Normally, I make these outside in our fire pit. However, today it is cold and quite windy. I have decided to make them in the house (read that to mean I used electricity!)
I made two kinds, one using dryer lint and one using newspapers/shredded papers.
Dryer lint method:
At our house, making fire starters isn't a one day project. Actually, I am making them throughout the year. It takes that long to collect the ingredients I need to make them. I start with lint from the dryer. It takes all year for me to collect a significant amount because I don't use the dryer that often. Most of the lint I collect is from my husband using the dryer. I stuff the lint into empty toilet paper rolls.
Then, once a year, I dip the lint-filled toilet paper rolls in wax. You can use these without the wax, but they burn longer and steadier once you coat them with wax. It also makes sense to waterproof them for emergencies and times when you need to start a fire in the rain. Dipping them in wax is very easy, but it can be a bit messy. I covered the counter with freezer paper to make clean up easy. In addition to the dryer lint, you will need wax, string and scissors.
Start with a small amount of water in a pot. You need a double boiler to melt the wax and I don't have one. I used my small soap pot instead. You will also need a container for melting the wax. I used a Christmas cookie tin. I have used this one for years. I leave the left over wax stored in it from year to year.
Put the container with the wax into the boiling water. Once I did that, I turned the heat down some to keep the boiling water from splashing around.
After this wax started to melt, I added another pound of the Gulf Wax to the container and let that melt as well. Needless to say, please be careful, the melting wax gets very hot. If you touch it, it will stick to your skin and you can get burned.
While the wax was melting, I prepared the paper rolls. I tied them with string to make dipping in the wax easier. Make the string long enough so you don't need to touch the hot wax. The string also makes lighting the starters easy.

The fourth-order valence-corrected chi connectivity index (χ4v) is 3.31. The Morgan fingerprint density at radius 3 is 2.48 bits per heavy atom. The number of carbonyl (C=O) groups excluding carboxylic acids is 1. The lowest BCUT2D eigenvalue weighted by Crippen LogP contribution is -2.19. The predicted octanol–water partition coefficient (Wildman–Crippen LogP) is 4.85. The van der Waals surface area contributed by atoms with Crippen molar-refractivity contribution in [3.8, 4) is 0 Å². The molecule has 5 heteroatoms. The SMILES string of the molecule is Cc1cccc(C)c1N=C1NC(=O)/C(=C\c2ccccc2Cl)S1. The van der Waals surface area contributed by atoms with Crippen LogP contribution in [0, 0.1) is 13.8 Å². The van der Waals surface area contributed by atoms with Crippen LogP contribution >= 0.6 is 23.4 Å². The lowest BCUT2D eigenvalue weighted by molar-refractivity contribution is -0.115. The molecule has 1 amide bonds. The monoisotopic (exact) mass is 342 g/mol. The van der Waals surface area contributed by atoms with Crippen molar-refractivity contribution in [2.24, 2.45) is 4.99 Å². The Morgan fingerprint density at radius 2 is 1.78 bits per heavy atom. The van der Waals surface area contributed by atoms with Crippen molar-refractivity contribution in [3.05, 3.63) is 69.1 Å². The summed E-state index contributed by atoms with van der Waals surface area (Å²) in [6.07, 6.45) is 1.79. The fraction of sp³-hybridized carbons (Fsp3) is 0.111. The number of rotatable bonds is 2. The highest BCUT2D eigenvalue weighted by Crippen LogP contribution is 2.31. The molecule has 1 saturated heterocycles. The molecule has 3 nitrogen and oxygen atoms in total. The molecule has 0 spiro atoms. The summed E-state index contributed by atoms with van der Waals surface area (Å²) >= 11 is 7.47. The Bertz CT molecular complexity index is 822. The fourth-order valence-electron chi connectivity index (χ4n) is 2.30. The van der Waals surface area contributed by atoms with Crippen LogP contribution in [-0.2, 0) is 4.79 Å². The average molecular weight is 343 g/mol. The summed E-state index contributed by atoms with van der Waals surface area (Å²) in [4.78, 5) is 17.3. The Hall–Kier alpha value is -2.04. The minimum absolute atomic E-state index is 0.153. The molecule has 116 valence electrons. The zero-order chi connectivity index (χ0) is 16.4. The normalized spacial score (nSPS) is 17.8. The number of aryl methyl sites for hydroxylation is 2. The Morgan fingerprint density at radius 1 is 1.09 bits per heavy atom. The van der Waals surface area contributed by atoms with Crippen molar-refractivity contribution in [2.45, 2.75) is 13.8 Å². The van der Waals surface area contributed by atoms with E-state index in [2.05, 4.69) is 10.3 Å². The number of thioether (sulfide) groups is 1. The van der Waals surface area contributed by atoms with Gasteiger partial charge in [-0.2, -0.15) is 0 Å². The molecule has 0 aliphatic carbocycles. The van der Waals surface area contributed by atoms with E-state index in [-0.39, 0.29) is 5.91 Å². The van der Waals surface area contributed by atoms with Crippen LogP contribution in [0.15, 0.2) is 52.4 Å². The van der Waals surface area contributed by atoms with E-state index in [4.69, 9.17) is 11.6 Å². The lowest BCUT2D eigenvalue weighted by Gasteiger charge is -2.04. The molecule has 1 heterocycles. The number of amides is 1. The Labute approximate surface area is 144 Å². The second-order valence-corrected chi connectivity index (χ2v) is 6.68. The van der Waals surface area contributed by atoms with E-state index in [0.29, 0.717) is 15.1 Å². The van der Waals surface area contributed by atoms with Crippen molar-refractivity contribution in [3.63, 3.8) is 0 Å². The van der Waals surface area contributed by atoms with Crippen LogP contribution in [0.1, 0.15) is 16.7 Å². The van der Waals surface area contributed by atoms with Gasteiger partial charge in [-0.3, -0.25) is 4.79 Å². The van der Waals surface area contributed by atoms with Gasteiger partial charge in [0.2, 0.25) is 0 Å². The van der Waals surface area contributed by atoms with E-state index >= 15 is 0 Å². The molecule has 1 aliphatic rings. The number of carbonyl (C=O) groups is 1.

They don't have to look pretty, they just have to hold together so everything can be dipped in the wax and not fall apart. I dip one at a time so I don't make a mess. While holding the string, dip one and hold it under the melted wax (with a spoon, not your fingers) for a few seconds to let the wax penetrate both the lint and the paper.
When finished, hold the string up and let the wax drip back into the container.
When it stops dripping, place on a piece of wax paper or freezer paper to cool.
When the fire starters are completely cool and the wax has hardened, store until needed!
I store mine in a plastic bag with the newspaper logs in the garage.
Shredded paper method (aka - Fire Bricks):
FYI - making fire bricks also takes about a year to collect enough newspaper/junk paper to make them. They are a breeze to make and burn quite efficiently! They can also be used as the only fuel in a Kelly Kettle or volcano stove! Here is how you do it:
Place the shredded papers in a pail with water. Soak the papers well. If you shred by hand, you may have to soak them for a few hours. If you shred by machine, you don't have to wait that long.
The papers will reduce down a lot. Stir and let them soak for a few minutes to a few hours. Stir again. Break up any lumps. The lumps are not saturated with water yet. If you had to break up a lot of lumps, wait a few more minutes and stir again.
Compact the shredded papers together (allowing the water to drain out). There are a couple of ways to do this:
- Get a mold. You can purchase a paper brick mold to do this - online stores sell them. I don't have a brick mold. I prefer to keep mine small so I use an old cookie press. When filling, compress the papers every so often then add more. Your brick will be bigger this way. Add the top and squeeze the handle. Remove the cookie cutter and squeeze the handle until the brick comes completely out.
- You could also use your hands to compress the paper, the same way you would make a snowball. It isn't hard, I have osteoarthritis and I do just fine.
- Let them dry completely. They are going to take a couple of days to dry. If you used a paper brick mold, it could take a few weeks. That's it! Here is a picture of one I did with the cookie press and one I did by hand.
We now have enough fire starters to last through next January!